Getting rid of shoes always seems weird to me, because the good ones stay around a long time. I can usually remember when I got rid of a particular pair, because it was like saying goodbye to a good friend and travel companion for the last time. Like when I climbed Mt. Fuji and the soles of my hiking boots were worn clean off.

  Anyways, the week is over and I'm exhausted. Have I mentioned yet that after working a full 60-hour week (through Valentine's Day, I might add), I'm now headed up to Brussels for a different project? With luck I'll get some sleep on the flight, but I probably won't.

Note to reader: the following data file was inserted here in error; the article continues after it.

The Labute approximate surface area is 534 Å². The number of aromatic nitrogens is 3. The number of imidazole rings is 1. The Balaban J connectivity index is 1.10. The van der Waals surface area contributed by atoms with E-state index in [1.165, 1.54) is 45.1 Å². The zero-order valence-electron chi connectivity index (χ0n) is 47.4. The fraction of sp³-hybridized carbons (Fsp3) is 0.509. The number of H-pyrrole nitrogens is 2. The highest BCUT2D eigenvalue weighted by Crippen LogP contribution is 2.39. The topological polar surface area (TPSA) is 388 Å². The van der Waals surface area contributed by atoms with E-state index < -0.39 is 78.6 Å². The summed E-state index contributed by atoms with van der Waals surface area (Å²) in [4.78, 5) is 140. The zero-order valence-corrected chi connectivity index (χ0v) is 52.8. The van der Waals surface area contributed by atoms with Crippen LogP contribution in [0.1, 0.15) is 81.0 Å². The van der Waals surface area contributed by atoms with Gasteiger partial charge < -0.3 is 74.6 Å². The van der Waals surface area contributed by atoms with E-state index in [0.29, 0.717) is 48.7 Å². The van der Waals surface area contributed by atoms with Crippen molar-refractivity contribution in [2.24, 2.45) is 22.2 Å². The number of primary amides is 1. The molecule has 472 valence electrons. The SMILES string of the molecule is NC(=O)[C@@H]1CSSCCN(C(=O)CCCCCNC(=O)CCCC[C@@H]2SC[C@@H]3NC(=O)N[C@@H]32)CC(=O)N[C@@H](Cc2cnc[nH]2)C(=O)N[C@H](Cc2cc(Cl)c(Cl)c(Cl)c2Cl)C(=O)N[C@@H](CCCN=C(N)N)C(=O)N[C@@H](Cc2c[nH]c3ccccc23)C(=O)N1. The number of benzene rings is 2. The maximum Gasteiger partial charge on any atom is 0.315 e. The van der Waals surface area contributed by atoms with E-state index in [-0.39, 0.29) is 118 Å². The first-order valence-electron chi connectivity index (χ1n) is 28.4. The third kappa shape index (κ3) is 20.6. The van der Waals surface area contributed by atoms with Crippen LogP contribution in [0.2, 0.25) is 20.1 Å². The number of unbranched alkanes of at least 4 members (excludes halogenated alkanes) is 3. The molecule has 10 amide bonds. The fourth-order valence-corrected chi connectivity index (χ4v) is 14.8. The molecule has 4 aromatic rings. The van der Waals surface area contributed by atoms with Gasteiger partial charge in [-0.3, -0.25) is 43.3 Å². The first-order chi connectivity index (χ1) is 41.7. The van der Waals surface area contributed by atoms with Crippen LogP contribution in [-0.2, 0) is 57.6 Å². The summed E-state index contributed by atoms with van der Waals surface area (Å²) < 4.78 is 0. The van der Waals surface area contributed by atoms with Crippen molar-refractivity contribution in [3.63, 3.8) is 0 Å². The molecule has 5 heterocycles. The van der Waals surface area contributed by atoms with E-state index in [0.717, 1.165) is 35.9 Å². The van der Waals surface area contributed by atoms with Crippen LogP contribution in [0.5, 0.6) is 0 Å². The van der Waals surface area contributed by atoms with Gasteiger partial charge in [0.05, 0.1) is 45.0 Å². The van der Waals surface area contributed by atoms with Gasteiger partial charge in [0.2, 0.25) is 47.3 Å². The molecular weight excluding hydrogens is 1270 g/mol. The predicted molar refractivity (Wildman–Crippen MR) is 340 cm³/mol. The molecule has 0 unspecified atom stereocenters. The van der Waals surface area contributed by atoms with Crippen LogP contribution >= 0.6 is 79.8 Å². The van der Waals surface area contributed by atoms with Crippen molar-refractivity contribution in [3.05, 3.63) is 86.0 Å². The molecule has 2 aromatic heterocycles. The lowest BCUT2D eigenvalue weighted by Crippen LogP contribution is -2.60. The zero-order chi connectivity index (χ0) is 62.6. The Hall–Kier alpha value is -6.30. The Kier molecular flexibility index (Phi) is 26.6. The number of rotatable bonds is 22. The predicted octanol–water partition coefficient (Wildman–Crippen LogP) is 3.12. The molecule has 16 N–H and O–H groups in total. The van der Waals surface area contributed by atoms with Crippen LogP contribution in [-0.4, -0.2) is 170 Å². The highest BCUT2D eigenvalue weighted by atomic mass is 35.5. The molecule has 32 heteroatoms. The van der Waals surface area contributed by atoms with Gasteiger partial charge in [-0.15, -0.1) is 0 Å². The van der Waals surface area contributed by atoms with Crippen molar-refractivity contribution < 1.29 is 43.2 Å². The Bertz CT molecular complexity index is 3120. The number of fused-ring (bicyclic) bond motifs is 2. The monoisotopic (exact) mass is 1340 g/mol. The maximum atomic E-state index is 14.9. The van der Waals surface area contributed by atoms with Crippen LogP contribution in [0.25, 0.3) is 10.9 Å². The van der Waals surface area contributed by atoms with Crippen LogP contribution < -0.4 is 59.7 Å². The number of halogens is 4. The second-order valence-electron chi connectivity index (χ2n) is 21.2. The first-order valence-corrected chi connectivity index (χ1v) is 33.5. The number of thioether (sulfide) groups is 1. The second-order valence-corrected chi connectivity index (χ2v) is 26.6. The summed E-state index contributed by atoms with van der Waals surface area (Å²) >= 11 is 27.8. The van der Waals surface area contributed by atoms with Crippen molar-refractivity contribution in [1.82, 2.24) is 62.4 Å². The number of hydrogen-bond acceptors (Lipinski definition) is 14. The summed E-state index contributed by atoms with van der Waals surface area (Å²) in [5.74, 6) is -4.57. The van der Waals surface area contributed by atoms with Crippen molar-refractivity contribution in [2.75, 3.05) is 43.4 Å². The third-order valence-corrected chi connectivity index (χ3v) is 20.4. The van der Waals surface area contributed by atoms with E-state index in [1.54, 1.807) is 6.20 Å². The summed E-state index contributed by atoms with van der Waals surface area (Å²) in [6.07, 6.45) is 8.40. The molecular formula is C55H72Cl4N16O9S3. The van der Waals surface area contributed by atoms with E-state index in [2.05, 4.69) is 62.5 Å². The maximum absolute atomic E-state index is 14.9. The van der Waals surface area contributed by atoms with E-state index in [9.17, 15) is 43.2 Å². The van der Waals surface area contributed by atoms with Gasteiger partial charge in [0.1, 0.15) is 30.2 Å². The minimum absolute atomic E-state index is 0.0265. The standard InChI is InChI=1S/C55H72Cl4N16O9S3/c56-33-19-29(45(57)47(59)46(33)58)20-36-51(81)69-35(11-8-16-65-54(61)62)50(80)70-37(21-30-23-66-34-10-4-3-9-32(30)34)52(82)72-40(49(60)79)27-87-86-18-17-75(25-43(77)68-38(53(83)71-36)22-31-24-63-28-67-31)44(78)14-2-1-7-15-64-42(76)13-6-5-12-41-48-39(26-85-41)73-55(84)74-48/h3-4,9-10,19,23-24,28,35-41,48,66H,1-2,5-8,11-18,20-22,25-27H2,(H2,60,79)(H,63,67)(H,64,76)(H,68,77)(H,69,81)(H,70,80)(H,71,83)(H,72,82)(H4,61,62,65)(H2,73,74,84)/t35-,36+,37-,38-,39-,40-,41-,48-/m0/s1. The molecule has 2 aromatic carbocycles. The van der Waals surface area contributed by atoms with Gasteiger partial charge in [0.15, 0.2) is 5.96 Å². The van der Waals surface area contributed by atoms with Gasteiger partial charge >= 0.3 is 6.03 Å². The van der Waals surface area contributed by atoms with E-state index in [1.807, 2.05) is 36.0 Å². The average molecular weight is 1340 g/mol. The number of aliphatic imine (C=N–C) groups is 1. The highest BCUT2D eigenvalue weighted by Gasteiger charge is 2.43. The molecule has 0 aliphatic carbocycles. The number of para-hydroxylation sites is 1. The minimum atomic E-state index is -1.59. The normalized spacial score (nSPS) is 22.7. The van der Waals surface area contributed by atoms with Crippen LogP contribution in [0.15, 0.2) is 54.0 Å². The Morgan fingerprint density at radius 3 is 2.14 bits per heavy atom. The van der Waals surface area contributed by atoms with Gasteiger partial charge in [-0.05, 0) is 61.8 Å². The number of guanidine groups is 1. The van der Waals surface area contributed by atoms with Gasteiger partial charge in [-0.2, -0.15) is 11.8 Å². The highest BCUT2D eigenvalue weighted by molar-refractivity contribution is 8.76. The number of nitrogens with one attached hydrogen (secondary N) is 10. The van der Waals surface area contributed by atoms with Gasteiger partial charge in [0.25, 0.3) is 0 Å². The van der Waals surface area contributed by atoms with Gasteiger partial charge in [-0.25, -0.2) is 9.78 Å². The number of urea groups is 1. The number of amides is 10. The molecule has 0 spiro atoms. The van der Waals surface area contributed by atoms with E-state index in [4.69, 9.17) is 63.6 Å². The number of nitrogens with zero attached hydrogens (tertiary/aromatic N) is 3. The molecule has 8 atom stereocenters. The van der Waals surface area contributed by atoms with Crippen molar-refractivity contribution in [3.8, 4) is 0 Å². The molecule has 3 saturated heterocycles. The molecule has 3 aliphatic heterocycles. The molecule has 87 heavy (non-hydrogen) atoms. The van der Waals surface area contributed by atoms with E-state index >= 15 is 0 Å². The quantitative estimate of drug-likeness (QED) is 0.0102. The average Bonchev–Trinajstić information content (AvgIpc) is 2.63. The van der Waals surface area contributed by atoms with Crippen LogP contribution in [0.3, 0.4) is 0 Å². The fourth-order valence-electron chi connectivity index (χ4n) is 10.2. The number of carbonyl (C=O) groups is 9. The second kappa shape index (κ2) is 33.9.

Monday, February 10, 2014

Frankfurt to Adana

There are roughly 5 things I like to eat/drink every time I pass through Germany: Pastries, gummi bears, Haribo cola gummis, apfelsaftschorle, and bratwurst. I picked up the first four as I transited the airport. Since I did so at 8am, the bratwurst wasn't really an available option. OK, I suppose I'd also try to get a a pint of radler or spezi or zigeunerschnitzel as some dozen other German staples. Man, do I miss the food here.

A couple of unusual things: it still surprises me when people in the exit row don't know that they can't block the emergency exit during takeoff/ landing. While I'm not sure how often it really happens, this was the first time I've seen a flight attendant relocate a non-english speaker (a requirement to sit in the exit row).